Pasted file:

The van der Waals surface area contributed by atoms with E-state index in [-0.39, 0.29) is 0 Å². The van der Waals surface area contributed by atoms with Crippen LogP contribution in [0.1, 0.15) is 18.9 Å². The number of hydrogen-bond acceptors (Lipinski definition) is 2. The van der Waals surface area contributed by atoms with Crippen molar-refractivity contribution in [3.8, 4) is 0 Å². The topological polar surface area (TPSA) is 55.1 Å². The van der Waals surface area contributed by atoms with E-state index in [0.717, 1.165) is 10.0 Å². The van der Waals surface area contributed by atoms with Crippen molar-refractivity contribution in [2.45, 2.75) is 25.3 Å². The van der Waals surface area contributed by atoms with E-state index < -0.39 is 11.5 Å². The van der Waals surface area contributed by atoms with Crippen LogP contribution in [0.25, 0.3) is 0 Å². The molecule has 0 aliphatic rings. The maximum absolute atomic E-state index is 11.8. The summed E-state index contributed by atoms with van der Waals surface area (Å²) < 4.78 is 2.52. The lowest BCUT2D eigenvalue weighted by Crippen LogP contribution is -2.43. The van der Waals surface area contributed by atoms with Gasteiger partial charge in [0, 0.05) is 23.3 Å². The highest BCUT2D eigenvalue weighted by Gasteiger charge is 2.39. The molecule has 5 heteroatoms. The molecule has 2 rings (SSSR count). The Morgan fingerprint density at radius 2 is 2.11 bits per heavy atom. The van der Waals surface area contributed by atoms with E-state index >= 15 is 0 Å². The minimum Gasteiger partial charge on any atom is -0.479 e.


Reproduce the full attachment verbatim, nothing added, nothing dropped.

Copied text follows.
The van der Waals surface area contributed by atoms with E-state index in [-0.39, 0.29) is 0 Å². The van der Waals surface area contributed by atoms with Crippen LogP contribution in [0.1, 0.15) is 18.9 Å². The number of hydrogen-bond acceptors (Lipinski definition) is 2. The van der Waals surface area contributed by atoms with Crippen molar-refractivity contribution in [3.8, 4) is 0 Å². The topological polar surface area (TPSA) is 55.1 Å². The van der Waals surface area contributed by atoms with E-state index in [0.717, 1.165) is 10.0 Å². The van der Waals surface area contributed by atoms with Crippen molar-refractivity contribution in [2.45, 2.75) is 25.3 Å². The van der Waals surface area contributed by atoms with E-state index < -0.39 is 11.5 Å². The van der Waals surface area contributed by atoms with Crippen LogP contribution in [0.25, 0.3) is 0 Å². The molecule has 0 aliphatic rings. The maximum absolute atomic E-state index is 11.8. The summed E-state index contributed by atoms with van der Waals surface area (Å²) < 4.78 is 2.52. The lowest BCUT2D eigenvalue weighted by Crippen LogP contribution is -2.43. The van der Waals surface area contributed by atoms with Gasteiger partial charge in [0, 0.05) is 23.3 Å². The highest BCUT2D eigenvalue weighted by Gasteiger charge is 2.39. The molecule has 5 heteroatoms. The molecule has 2 rings (SSSR count). The Morgan fingerprint density at radius 2 is 2.11 bits per heavy atom. The van der Waals surface area contributed by atoms with E-state index >= 15 is 0 Å². The minimum Gasteiger partial charge on any atom is -0.479 e.